When he was 3 years old, my son was Curious George for Halloween, but the Tasmanian Devil may have been more apropos. His intense, highly regimented preschool had been stressing him out, and my normally boisterous but sweet kid started lashing out—targeting his classmates and even his teacher. Yikes!

Stress is inevitable, for all of us, whatever our age, especially in times of transition (like, say, you just got divorced and you’re facing single parenthood). The key is in how you cope with it, right? My son’s preschool has been an instructive example of How To Totally Lose It. There’s a long list of factors that contributed to his freakout, and I pulled him out of the school in the end, but let’s focus in on a few things he was dealing with that can turn the best of us into a whirling bundle of negative energy. In honor of my favorite cartoon devil, I’m calling them The Taz Factors. Try them at home, if you’re having a particularly challenging month as a single parent! I promise you’ll be worse off.

TAZ FACTOR #1: Don’t get enough exercise. When my son’s misbehavior started, I asked the teacher how often the kids get to the gym or the playground. “When the academic schedule allows” was her answer. In other words, not every day. Most experts recommend a minimum of one hour of vigorous activity each day for this age group. But here’s the more significant problem: Exercise is perhaps the number one most effective way to relieve stress! Such as, say, the stress of being dumped into a rigorous 8-hour preschool program after a lifetime of one-on-one attention and free play.

The endorphins that exercise causes your body to release make you feel calmer and happier, according to about a billion studies. Whatever your age, if you’re under stress, you can’t afford to skip exercise—you need to make an extra effort to get to the gym, run around the block, do jumping jacks, whatever!

TAZ FACTOR #2: Skip snacks and meals. To better accommodate the academic activities in this preschool class, the kids didn’t have a set snack time. They could ask for their snack if they think of it. My son, being three years old and in a stimulating new environment, apparently never thought of it. Result: No snack. And a pattern of losing it shortly before lunch. Hmmm. Coincidence?

Let’s review some common symptoms of low blood sugar: You get irritable and less effective in your work (which makes you even more irritable). I’ve been there, haven’t you? On a stressful day I try to power through without food. It always backfires, making me crabby and less productive.

Years ago, my doctor recommended that I have a small, protein-rich meal or snack every 2-3 hours (your body digests protein more slowly, which helps keeps your blood sugar—and your mood—on an even keel). When I follow that plan, I do a lot better.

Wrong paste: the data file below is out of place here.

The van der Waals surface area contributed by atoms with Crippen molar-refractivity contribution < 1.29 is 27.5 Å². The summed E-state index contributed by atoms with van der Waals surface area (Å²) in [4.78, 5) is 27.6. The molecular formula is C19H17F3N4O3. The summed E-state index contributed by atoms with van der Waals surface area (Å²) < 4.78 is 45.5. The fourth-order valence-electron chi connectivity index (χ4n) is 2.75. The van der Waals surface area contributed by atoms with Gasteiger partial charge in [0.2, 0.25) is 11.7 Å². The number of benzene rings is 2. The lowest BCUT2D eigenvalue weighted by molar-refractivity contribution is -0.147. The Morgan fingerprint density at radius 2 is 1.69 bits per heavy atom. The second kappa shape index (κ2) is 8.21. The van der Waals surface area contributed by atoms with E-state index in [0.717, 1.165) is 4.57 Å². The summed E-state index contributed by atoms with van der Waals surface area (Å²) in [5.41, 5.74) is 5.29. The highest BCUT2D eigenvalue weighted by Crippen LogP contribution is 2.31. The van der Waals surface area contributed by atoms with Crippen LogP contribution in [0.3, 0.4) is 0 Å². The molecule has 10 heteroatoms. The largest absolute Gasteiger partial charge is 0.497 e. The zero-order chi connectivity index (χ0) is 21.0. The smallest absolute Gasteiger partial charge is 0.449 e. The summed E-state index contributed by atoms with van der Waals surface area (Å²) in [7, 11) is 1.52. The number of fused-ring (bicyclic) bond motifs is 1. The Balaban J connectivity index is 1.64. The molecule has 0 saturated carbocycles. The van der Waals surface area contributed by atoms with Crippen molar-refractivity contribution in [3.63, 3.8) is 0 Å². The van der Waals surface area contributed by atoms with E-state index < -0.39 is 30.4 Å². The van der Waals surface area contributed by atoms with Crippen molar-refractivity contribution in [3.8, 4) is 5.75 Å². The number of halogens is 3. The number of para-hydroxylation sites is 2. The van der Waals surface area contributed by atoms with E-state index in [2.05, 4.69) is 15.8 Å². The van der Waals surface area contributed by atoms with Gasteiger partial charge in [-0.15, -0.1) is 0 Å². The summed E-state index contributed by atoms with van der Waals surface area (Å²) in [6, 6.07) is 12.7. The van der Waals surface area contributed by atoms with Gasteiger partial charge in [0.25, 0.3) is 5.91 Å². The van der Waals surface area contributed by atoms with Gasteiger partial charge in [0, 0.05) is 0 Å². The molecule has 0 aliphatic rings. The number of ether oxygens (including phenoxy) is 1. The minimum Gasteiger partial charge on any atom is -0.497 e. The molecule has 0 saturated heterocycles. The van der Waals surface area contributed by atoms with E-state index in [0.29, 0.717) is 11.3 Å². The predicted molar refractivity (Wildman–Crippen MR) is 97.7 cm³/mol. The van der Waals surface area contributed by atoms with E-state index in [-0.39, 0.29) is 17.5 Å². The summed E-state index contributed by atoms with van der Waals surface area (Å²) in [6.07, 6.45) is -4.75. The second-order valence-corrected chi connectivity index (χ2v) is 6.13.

TAZ FACTOR #3: Skimp on Sleep. Sleeping on a cot in an exciting, brand-new environment surrounded by 10 other kids was apparently not my son’s cup of tea. So he stopped napping, thus subtracting 2 hours from his daily sleep total.

Here’s a summary of the results of a 2005 study on sleep deprivation: “Normal subjects typically show acute worsening of mood, with complaints of irritability, depression, and decreased motivation.” Sounds about right. And sleep deprivation is cumulative. Even getting an hour less sleep each night will start to build up and affect you in worse and worse ways.

If you are going through a stressful time, you need to get serious about your bedtime and be sure to clock in at least 8 hours. (Last night I went to bed at 9:30—’nuff said!)

THE TAZ PLAN: Use it and lose it! (Do you think I can start marketing it on late-night TV?) There’s plenty of research to back up my plan, but I can also attest to its effectiveness from personal experience. When I follow the Taz plan, I’m more likely to grind my teeth than to hit my boss (I guess there’s something to be said for being older), but I’m sure to be in a foul mood, with a short fuse.

Do you, like me, tend to skimp on exercise, healthy eating and sleep during times of stress, when you most need those things? Do you then turn in to Taz? Or have you learned how to take good care of yourself when times are tough? Tell all!

Photo by  Seven Shooter on Unsplash


Louise is Singlewith’s founder and content director. She’s been an editor and writer for print and online publications including the New York Times, Glamour, Ms., Salon.com, Out, Ladies’ Home Journal, Health.com and The Huffington Post. She’s also the author of Knock Yourself Up, a memoir and report about choosing single motherhood. She lives in Rhode Island with her son, who she raised solo for the first 10 years, and her husband.

Comments are closed.